Let’s Reward the People That Aren’t Making Payments and Torture the People That Are Doing the Right Thing
It’s no surprise that banks are still refusing to offer any relief to homeowners that can barely make their payments, even though, in many cases these homeowners have had to dramatically cut back in other areas of their lives in an effort to make timely payments. What comes as a complete surprise is how the banks have recently decided to give lots of free money to homeowners who either can’t pay or refuse to pay their mortgages. Here’s how the program works: stop paying your mortgage for a year or two. The bank is likely to send you a letter offering to give you tens of thousands of dollars to completely forgive all liability you have to them and all you have to do is agree to a short sale on their terms. The bank is likely to be reimbursed for the loss by the FDIC so they win. The distressed homeowner gets anywhere from ten to fifty thousands dollars and has no liability and lots of money to move out so they win. But guess what? We the tax payers get to foot the bill for the bank’s bad behavior in writing the loan, and the delinquent homeowner’s poor decision. So what happened to consequences for our actions? This brings the concept of moral hazard to an all time low.
Seller Close #14—The Sleeping Bag Close
One of the most important concepts to remember on a listing appointment and when negotiating price reductions or offers with your seller, is the concept of “greatest limitations are self imposed”. Another way of stating this concept is the statement “as you believe, so will you achieve”. If you as an agent negotiate with a weak mind set, or believe the negotiation will be difficult if not impossible, you will be absolutely right. That’s why the sleeping bag approach is so effective on listing presentations and other seller negotiations. Here’s how it works: before you leave for your appointment, visualize yourself putting your old camping or sleeping bag in the trunk or your car. Next, be sure there’s nothing pressing that had to be done immediately following your appointment that could require you to leave early. Finally, when you get to the house, remind yourself if it takes all day and all night, it doesn’t matter, I’m in it for the long haul. If I have to go outside and get my sleeping bag and stay overnight I will, but I’m not leaving until the negotiations are done. The power of this state of mind will work wonders on your prospects and sellers.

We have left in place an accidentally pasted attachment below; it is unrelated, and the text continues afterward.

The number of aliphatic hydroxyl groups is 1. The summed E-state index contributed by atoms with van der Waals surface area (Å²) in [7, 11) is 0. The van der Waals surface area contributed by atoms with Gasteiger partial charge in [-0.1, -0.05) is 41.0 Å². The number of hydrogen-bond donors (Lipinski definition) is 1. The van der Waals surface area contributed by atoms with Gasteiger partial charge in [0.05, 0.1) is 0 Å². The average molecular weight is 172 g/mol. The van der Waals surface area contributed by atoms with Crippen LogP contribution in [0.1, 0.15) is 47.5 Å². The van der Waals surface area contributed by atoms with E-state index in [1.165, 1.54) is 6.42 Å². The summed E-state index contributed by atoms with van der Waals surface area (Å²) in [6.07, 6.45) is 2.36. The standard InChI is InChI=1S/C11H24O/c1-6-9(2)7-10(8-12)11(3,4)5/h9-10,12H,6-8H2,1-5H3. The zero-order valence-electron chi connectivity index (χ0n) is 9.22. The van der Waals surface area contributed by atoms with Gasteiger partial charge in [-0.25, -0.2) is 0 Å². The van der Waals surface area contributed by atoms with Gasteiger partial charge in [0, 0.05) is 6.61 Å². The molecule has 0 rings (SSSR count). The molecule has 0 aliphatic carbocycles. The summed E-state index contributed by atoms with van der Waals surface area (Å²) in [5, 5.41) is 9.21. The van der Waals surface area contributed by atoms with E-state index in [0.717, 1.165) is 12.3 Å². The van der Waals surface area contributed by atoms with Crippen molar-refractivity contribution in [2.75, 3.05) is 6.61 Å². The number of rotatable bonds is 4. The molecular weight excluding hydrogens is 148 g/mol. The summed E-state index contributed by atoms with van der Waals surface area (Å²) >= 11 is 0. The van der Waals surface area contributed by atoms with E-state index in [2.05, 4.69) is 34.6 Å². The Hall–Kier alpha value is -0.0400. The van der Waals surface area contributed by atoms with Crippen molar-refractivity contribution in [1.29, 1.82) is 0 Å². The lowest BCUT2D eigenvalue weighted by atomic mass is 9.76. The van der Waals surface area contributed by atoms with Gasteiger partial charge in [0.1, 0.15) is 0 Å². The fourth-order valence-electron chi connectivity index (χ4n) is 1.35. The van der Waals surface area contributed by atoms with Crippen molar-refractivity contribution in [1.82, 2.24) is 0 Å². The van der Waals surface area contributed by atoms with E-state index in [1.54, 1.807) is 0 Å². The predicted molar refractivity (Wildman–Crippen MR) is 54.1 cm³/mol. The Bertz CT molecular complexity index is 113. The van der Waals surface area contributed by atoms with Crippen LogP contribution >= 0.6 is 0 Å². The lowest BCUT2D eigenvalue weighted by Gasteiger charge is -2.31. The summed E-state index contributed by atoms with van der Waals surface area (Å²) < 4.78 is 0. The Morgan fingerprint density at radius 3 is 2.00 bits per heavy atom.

Buyer Close #14—I Really Can Afford This House
Buyers will often put a cap on the amount that they want to spend for a house without realizing how poorly they have prioritized what’s important in life. Let’s look at an example of how this can happen. A couple decides their going to buy a $400,000 house with 20% down. They don’t want to finance more than $320,000 yet that same couple will spend ten dollars a day on lattes at Starbucks and an extra $35 dollars for a bottle of wine at dinner on Friday night. Skip the wine and the lattes and buy a bigger, better house with the extra $420 a month. That’s another $70,000 that buyer could invest in something that really does improve the quality of their life. Tell your buyers to forget Starbucks and the piño noir.